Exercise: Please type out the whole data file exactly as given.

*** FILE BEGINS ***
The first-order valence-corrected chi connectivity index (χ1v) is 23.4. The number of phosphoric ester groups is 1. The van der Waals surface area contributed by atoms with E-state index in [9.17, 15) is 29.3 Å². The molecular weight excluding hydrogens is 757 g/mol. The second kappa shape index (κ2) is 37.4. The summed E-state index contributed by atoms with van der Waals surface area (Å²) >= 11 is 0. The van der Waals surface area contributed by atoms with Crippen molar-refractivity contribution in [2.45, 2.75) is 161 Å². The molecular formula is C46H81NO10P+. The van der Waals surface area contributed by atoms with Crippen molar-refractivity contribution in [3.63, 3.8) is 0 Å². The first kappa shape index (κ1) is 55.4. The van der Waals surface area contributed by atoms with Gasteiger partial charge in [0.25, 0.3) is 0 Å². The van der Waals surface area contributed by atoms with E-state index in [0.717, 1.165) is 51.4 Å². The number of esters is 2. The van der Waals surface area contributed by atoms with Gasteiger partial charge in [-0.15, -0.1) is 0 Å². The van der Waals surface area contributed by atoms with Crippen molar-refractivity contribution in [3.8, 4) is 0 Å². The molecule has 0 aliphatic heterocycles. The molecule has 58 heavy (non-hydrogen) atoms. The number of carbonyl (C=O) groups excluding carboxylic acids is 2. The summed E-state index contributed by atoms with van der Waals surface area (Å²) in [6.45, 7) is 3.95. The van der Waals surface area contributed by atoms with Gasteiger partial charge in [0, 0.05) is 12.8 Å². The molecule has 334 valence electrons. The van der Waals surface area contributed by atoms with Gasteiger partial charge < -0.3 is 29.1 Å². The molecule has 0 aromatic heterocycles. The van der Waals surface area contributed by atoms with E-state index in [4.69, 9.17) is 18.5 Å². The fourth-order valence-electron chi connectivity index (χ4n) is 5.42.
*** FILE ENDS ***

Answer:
The first-order valence-corrected chi connectivity index (χ1v) is 23.4. The number of phosphoric ester groups is 1. The van der Waals surface area contributed by atoms with E-state index in [9.17, 15) is 29.3 Å². The molecular weight excluding hydrogens is 757 g/mol. The second kappa shape index (κ2) is 37.4. The summed E-state index contributed by atoms with van der Waals surface area (Å²) >= 11 is 0. The van der Waals surface area contributed by atoms with Crippen molar-refractivity contribution in [2.45, 2.75) is 161 Å². The molecular formula is C46H81NO10P+. The van der Waals surface area contributed by atoms with Crippen molar-refractivity contribution in [3.63, 3.8) is 0 Å². The first kappa shape index (κ1) is 55.4. The van der Waals surface area contributed by atoms with Gasteiger partial charge in [0.25, 0.3) is 0 Å². The van der Waals surface area contributed by atoms with E-state index in [0.717, 1.165) is 51.4 Å². The number of esters is 2. The van der Waals surface area contributed by atoms with Gasteiger partial charge in [-0.15, -0.1) is 0 Å². The van der Waals surface area contributed by atoms with Crippen molar-refractivity contribution in [3.8, 4) is 0 Å². The molecule has 0 aliphatic heterocycles. The molecule has 58 heavy (non-hydrogen) atoms. The number of carbonyl (C=O) groups excluding carboxylic acids is 2. The summed E-state index contributed by atoms with van der Waals surface area (Å²) in [6.45, 7) is 3.95. The van der Waals surface area contributed by atoms with Gasteiger partial charge in [0, 0.05) is 12.8 Å². The molecule has 334 valence electrons. The van der Waals surface area contributed by atoms with Gasteiger partial charge < -0.3 is 29.1 Å². The molecule has 0 aromatic heterocycles. The van der Waals surface area contributed by atoms with E-state index in [4.69, 9.17) is 18.5 Å². The fourth-order valence-electron chi connectivity index (χ4n) is 5.42.